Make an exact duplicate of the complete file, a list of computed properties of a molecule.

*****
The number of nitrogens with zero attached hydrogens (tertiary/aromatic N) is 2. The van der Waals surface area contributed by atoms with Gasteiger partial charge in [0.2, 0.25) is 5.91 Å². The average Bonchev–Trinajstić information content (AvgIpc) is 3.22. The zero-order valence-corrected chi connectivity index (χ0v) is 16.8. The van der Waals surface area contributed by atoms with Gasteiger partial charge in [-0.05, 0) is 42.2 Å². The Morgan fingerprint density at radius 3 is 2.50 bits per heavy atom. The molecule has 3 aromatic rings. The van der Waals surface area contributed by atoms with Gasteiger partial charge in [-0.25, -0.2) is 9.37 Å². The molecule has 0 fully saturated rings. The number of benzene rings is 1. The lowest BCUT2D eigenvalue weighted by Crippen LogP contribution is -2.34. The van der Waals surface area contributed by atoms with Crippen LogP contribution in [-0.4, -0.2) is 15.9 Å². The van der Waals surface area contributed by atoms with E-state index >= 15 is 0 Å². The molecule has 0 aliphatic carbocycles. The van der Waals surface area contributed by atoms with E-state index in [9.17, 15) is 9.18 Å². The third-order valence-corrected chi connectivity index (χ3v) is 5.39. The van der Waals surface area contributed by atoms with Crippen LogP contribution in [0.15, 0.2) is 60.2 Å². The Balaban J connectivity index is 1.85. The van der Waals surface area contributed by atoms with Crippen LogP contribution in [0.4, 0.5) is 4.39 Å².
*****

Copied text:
The number of nitrogens with zero attached hydrogens (tertiary/aromatic N) is 2. The van der Waals surface area contributed by atoms with Gasteiger partial charge in [0.2, 0.25) is 5.91 Å². The average Bonchev–Trinajstić information content (AvgIpc) is 3.22. The zero-order valence-corrected chi connectivity index (χ0v) is 16.8. The van der Waals surface area contributed by atoms with Gasteiger partial charge in [-0.05, 0) is 42.2 Å². The Morgan fingerprint density at radius 3 is 2.50 bits per heavy atom. The molecule has 3 aromatic rings. The van der Waals surface area contributed by atoms with Gasteiger partial charge in [-0.25, -0.2) is 9.37 Å². The molecule has 0 fully saturated rings. The number of benzene rings is 1. The lowest BCUT2D eigenvalue weighted by Crippen LogP contribution is -2.34. The van der Waals surface area contributed by atoms with Crippen LogP contribution in [-0.4, -0.2) is 15.9 Å². The van der Waals surface area contributed by atoms with E-state index >= 15 is 0 Å². The molecule has 0 aliphatic carbocycles. The van der Waals surface area contributed by atoms with E-state index in [9.17, 15) is 9.18 Å². The third-order valence-corrected chi connectivity index (χ3v) is 5.39. The van der Waals surface area contributed by atoms with Crippen LogP contribution in [0.15, 0.2) is 60.2 Å². The Balaban J connectivity index is 1.85. The van der Waals surface area contributed by atoms with Crippen LogP contribution in [0.4, 0.5) is 4.39 Å².